This section will describe how the Wattmon works, right down from the hardware level till the higher levels such as creating graphs and exporting data.
Wattmon is an embedded system, running a microcontroller and having several different hardware buses: RS-485, RS-232 and Onewire, along with several analog and digital inputs and outputs. The system also has two network interfaces: Ethernet (10 mbit) and a USB Host port that supports certain cellular dongles over PPP. The microcontroller is a PIC32 from Microchip which has 128kb of RAM and 512kb of flash on which the firmware resides. A microSD card is required to run the scripts and log data, and the system won't work if the SD card is removed. A real-time clock with backup battery ensures the system time stays up-to-date.
Wattmon runs is a custom operating system written in C and using the FreeRTOS task scheduler. It has an interpreter that can process uPHP, our scripting language based on PHP. It runs a Web server, CRON-like scheduler and tasks to manage the network, USB, OneWire, Modbus polling, Action handling and other system functions required for a typing embedded system. The firmware reads configuration files at power up off the microSD card and initialises the system accordingly. Here are a few of the most important functionalites:
The Modbus polling task reads the device configuration file,loads drivers, and starts polling the devices.
The crontab file loads and starts periodic scripts to take care of data collection and processing
The runonce task executes to set up important boot time variables and configuration.
The USB host attempts to connect to a dongle and if found, initialises it and establishes a connection to the Internet
Once the system is booted (usually in less than 2 seconds) the OS can be accessed via HTTP or Telnet.
WattmonOS - The Application Layer
WattmonOS is a collection of scripts stored on the SD card. This includes the boot script (runonce.cgi), and three period scripts (cronsec, cronmin, and cronday) that take care of data collection and processing and run from the cron scheduler. In addition, ip.cgi takes care of exporting data to an external server if required.
All executable scripts have a .cgi extension and will be parsed upon execution. There are three ways to execute a script:
- By opening a URL
- Through a cron scheduler (or another script)
- Through the Telnet shell
WattmonOS is a combination of HTML and uPHP scripts that provide a modern front end using Bootstrap and Angular.js. Once logged in, users can modify configuration settings,edit files using the inbuilt File Manager, and view logged data using the dynamic graphic tools.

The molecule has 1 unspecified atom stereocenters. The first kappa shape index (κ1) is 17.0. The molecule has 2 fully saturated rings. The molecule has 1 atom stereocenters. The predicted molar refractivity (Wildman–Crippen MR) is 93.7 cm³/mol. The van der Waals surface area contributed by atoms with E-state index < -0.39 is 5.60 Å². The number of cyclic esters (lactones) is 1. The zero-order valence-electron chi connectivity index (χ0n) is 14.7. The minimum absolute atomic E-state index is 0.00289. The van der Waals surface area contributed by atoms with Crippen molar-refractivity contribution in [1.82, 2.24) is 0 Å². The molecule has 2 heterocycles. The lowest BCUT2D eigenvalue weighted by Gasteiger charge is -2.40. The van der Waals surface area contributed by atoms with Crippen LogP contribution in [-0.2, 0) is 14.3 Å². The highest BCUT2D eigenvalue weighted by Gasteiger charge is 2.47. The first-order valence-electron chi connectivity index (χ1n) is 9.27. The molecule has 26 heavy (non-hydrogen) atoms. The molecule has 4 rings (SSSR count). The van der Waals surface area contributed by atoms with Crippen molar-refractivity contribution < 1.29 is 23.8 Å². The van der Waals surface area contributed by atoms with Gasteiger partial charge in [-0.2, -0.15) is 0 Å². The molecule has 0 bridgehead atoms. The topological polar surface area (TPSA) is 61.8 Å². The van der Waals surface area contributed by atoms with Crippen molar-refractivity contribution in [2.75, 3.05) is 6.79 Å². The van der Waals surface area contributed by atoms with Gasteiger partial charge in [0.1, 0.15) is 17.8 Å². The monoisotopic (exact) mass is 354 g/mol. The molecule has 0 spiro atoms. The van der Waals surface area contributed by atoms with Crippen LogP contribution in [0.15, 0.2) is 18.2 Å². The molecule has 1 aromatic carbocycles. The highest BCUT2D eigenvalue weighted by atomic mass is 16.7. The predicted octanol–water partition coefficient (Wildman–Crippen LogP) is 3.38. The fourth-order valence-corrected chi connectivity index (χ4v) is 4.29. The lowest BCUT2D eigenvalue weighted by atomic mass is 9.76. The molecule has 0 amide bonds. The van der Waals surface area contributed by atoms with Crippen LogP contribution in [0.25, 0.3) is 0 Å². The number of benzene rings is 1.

All of this is very generic and can be used for a variety of purposes ranging from data collection to PLC-like processing. Using the existing interface, it is possible to create very different types of setups, but by extending the application using custom scripting it is possible to vastly extend the functionality.
Assuming you are using the canned WattmonOS package, the following information will help you get familiarised quickly.
Devices are synonymous with Modbus Devices and are defined by a device configuration file in the /dev/ folder. Each device type requires a unique device type, i.e. 2027. Under Control Panel > Device Types, a list of all device types is shown. Each device type will have one or more registers and one or more roles, linking to those registers. A register is a 16-bit value that is read from the modbus device, and a device type role is a definition of that register which allows it to be used by Wattmon. For example, some devices may have simple 16-bit registers such as a voltage value. A role could simply map to that register. However a more complex value from a device, such as an IEEE754 float would require two registers. This role definition would point to the first register and be set to a floating point type, so Wattmon would know to use both register values and process the result into a float before making the value accessible to the system.